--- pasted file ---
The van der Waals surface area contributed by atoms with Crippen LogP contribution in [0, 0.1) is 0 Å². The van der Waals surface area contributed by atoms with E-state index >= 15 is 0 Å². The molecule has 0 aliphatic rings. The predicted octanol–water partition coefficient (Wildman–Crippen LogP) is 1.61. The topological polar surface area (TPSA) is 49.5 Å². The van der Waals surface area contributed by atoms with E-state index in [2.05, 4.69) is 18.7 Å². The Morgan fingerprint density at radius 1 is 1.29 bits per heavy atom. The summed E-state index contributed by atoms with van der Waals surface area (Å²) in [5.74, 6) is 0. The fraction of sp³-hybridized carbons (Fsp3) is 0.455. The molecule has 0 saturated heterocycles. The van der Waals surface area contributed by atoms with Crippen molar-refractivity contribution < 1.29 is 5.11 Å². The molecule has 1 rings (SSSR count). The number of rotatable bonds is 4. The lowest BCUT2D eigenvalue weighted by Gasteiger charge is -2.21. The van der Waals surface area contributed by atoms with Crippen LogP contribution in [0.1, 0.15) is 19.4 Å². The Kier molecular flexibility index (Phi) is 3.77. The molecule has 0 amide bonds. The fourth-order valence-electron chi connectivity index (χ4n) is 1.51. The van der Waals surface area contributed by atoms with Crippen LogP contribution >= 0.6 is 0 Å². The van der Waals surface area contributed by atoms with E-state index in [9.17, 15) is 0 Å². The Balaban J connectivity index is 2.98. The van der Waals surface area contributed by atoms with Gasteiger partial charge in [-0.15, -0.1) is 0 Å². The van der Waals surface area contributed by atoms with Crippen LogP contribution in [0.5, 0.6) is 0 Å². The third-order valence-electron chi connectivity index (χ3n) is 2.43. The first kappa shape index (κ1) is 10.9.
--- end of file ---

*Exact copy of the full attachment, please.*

The van der Waals surface area contributed by atoms with Crippen LogP contribution in [0, 0.1) is 0 Å². The van der Waals surface area contributed by atoms with E-state index >= 15 is 0 Å². The molecule has 0 aliphatic rings. The predicted octanol–water partition coefficient (Wildman–Crippen LogP) is 1.61. The topological polar surface area (TPSA) is 49.5 Å². The van der Waals surface area contributed by atoms with E-state index in [2.05, 4.69) is 18.7 Å². The Morgan fingerprint density at radius 1 is 1.29 bits per heavy atom. The summed E-state index contributed by atoms with van der Waals surface area (Å²) in [5.74, 6) is 0. The fraction of sp³-hybridized carbons (Fsp3) is 0.455. The molecule has 0 saturated heterocycles. The van der Waals surface area contributed by atoms with Crippen molar-refractivity contribution < 1.29 is 5.11 Å². The molecule has 1 rings (SSSR count). The number of rotatable bonds is 4. The lowest BCUT2D eigenvalue weighted by Gasteiger charge is -2.21. The van der Waals surface area contributed by atoms with Crippen LogP contribution in [0.1, 0.15) is 19.4 Å². The Kier molecular flexibility index (Phi) is 3.77. The molecule has 0 amide bonds. The fourth-order valence-electron chi connectivity index (χ4n) is 1.51. The van der Waals surface area contributed by atoms with Crippen LogP contribution >= 0.6 is 0 Å². The van der Waals surface area contributed by atoms with E-state index in [9.17, 15) is 0 Å². The Balaban J connectivity index is 2.98. The van der Waals surface area contributed by atoms with Gasteiger partial charge in [-0.15, -0.1) is 0 Å². The van der Waals surface area contributed by atoms with Crippen LogP contribution in [0.5, 0.6) is 0 Å². The third-order valence-electron chi connectivity index (χ3n) is 2.43. The first kappa shape index (κ1) is 10.9.